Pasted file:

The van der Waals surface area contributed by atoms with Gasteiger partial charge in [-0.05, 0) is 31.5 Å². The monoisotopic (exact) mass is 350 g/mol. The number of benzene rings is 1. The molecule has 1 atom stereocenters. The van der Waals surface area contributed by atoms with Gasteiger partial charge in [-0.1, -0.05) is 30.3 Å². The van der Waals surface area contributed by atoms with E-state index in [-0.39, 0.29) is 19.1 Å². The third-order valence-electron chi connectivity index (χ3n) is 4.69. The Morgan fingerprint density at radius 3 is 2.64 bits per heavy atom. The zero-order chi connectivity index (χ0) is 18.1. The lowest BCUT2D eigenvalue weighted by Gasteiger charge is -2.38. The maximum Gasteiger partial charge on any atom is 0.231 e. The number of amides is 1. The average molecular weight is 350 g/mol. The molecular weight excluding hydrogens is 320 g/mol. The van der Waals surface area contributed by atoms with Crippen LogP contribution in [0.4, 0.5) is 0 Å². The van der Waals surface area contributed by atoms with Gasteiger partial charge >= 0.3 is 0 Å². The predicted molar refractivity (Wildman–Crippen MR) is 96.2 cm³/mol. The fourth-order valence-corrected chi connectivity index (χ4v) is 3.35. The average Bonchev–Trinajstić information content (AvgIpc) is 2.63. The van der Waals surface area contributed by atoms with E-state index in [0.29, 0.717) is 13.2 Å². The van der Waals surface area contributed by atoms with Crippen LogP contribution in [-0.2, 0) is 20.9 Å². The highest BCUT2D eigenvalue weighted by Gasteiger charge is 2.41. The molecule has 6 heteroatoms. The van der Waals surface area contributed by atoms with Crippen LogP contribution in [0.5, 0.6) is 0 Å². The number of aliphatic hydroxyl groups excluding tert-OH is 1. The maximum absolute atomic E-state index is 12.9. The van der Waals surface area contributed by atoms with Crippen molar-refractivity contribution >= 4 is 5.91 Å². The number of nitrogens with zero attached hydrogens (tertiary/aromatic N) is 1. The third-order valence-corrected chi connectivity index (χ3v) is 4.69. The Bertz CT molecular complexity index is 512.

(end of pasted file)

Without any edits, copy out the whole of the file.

The van der Waals surface area contributed by atoms with Gasteiger partial charge in [-0.05, 0) is 31.5 Å². The monoisotopic (exact) mass is 350 g/mol. The number of benzene rings is 1. The molecule has 1 atom stereocenters. The van der Waals surface area contributed by atoms with Gasteiger partial charge in [-0.1, -0.05) is 30.3 Å². The van der Waals surface area contributed by atoms with E-state index in [-0.39, 0.29) is 19.1 Å². The third-order valence-electron chi connectivity index (χ3n) is 4.69. The Morgan fingerprint density at radius 3 is 2.64 bits per heavy atom. The zero-order chi connectivity index (χ0) is 18.1. The lowest BCUT2D eigenvalue weighted by Gasteiger charge is -2.38. The maximum Gasteiger partial charge on any atom is 0.231 e. The number of amides is 1. The average molecular weight is 350 g/mol. The molecular weight excluding hydrogens is 320 g/mol. The van der Waals surface area contributed by atoms with Crippen LogP contribution in [0.4, 0.5) is 0 Å². The van der Waals surface area contributed by atoms with Gasteiger partial charge >= 0.3 is 0 Å². The predicted molar refractivity (Wildman–Crippen MR) is 96.2 cm³/mol. The fourth-order valence-corrected chi connectivity index (χ4v) is 3.35. The average Bonchev–Trinajstić information content (AvgIpc) is 2.63. The van der Waals surface area contributed by atoms with E-state index in [0.29, 0.717) is 13.2 Å². The van der Waals surface area contributed by atoms with Crippen LogP contribution in [-0.2, 0) is 20.9 Å². The highest BCUT2D eigenvalue weighted by Gasteiger charge is 2.41. The molecule has 6 heteroatoms. The van der Waals surface area contributed by atoms with Crippen LogP contribution in [0.5, 0.6) is 0 Å². The number of aliphatic hydroxyl groups excluding tert-OH is 1. The maximum absolute atomic E-state index is 12.9. The van der Waals surface area contributed by atoms with Crippen molar-refractivity contribution >= 4 is 5.91 Å². The number of nitrogens with zero attached hydrogens (tertiary/aromatic N) is 1. The third-order valence-corrected chi connectivity index (χ3v) is 4.69. The Bertz CT molecular complexity index is 512.